Five Tips for Watching Wildlife

“ Adopt the pace of nature: her secret is patience.”

– Ralph Waldo Emerson (1803-1882)

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Scrub Jay | Southwestern Horseshoe | UT, USA, 2012

Viewing wildlife is one of the primary reasons many of us head out into the wilderness. However, with hiking numbers increasing with each passing year, it is more important than ever to do so responsibly.

The overriding goal of watching wildlife can be summed up in three words – observe without disturbing.

So how does one become a successful wildlife watcher? A combination of patience, adaptability, knowledge and respect………..with the occasional sprinkling of good fortune thrown into the mix.

Five tips for interacting with wildlife:

1.  Keep Your Distance

If an animal changes its behaviour because of your presence, it means you are too close.

Before heading out into the wilderness, it is always helpful to have an idea about the behavioural patterns of the fauna you are likely to encounter. Animals can act differently depending on the season, location and their own species-specific life cycle.

2.  Patience

The best times for viewing wildlife are generally first thing in the morning and late afternoon/early evening.

You enhance your chances simply by finding a spot, sitting down and waiting. Be patient. The more you move around, the more conspicuous you are. By staying put, in effect you become part of the scenery and subsequently represent less of a threat.

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Wicklow Way | Ireland | 2009

3.  Minimize Smell

Animals have a much better sense of smell than we do. Very often they will smell you, before they hear or see you.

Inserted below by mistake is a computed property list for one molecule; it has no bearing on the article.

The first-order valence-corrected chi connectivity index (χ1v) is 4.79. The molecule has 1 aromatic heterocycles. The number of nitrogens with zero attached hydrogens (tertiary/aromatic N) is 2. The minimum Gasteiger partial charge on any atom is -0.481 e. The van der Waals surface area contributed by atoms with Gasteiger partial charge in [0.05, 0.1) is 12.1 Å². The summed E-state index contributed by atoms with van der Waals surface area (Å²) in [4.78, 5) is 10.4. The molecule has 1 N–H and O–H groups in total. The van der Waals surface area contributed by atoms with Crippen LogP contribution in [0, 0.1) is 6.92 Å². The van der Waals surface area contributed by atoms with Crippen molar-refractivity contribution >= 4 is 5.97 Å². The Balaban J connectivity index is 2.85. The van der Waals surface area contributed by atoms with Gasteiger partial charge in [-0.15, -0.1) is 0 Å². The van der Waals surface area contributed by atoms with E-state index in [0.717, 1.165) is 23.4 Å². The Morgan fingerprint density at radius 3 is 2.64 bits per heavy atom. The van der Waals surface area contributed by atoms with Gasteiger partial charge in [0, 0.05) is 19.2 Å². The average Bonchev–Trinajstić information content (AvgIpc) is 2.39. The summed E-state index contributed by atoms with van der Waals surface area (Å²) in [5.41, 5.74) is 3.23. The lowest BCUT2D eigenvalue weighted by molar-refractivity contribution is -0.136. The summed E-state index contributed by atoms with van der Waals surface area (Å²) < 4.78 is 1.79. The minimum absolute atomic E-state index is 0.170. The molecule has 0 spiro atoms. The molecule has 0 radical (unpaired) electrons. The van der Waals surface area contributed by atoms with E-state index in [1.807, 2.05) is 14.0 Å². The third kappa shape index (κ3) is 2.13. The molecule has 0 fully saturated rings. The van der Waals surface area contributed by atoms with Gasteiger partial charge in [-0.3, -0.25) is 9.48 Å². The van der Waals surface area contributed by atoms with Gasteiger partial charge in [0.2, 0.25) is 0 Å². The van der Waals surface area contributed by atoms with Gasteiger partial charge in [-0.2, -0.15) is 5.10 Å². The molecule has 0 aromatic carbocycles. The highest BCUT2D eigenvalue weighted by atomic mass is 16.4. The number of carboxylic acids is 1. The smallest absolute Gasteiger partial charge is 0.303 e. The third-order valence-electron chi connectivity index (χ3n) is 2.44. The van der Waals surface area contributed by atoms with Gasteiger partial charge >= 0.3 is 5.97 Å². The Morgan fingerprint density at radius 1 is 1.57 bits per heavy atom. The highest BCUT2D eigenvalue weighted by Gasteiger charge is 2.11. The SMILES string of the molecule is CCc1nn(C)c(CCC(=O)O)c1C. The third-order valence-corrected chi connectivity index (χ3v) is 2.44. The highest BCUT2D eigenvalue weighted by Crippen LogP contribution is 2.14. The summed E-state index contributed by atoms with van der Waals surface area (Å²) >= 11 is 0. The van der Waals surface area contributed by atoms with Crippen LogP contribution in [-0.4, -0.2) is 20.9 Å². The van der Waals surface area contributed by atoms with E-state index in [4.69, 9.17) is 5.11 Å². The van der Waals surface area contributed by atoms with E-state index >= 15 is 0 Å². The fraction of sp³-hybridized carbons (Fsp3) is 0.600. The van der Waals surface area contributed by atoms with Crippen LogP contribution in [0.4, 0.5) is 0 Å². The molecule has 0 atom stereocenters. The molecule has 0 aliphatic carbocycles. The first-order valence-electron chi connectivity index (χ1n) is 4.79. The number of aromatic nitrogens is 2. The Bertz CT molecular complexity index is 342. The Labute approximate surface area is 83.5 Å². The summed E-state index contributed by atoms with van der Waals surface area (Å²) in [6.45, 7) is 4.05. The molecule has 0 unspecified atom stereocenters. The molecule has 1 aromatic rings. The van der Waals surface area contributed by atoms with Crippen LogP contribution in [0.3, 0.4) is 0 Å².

That being the case, you improve your chances of viewing wildlife by approaching from an upwind direction. You can further help your cause by going relatively “fragrance-free” (i.e. avoid strong smelling perfumes, after shave, cologne, etc.).

4.  Blend In

Minimize your visual impact by wearing neutrally coloured clothing. Same applies for your shelter and pack. The objective is to blend in, rather than standout from your surroundings.

The important exception to this point is if you are hiking in an area in which hunters are active. In this case, wearing bright orange or other conspicuously coloured clothing is recommended.

5.  Be Careful with your Food

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Bruin heading for a late afternoon drink | Pacific Crest Trail | USA, 2012

Never feed animals or leave behind food scraps. It doesn’t take long for animals to become habituated to human food.

The repercussions are all negative – mice infested shelters; popular campsites frequented by possums, bears and other wildlife and; most importantly, an interruption to the animal’s natural dietary habits.

No matter whether you are camping at an established or a pristine site, always safeguard your food. Methods, which will vary according to the conditions, include odour-proof bagscanistersursacks,  ziplock bags and hanging your food.


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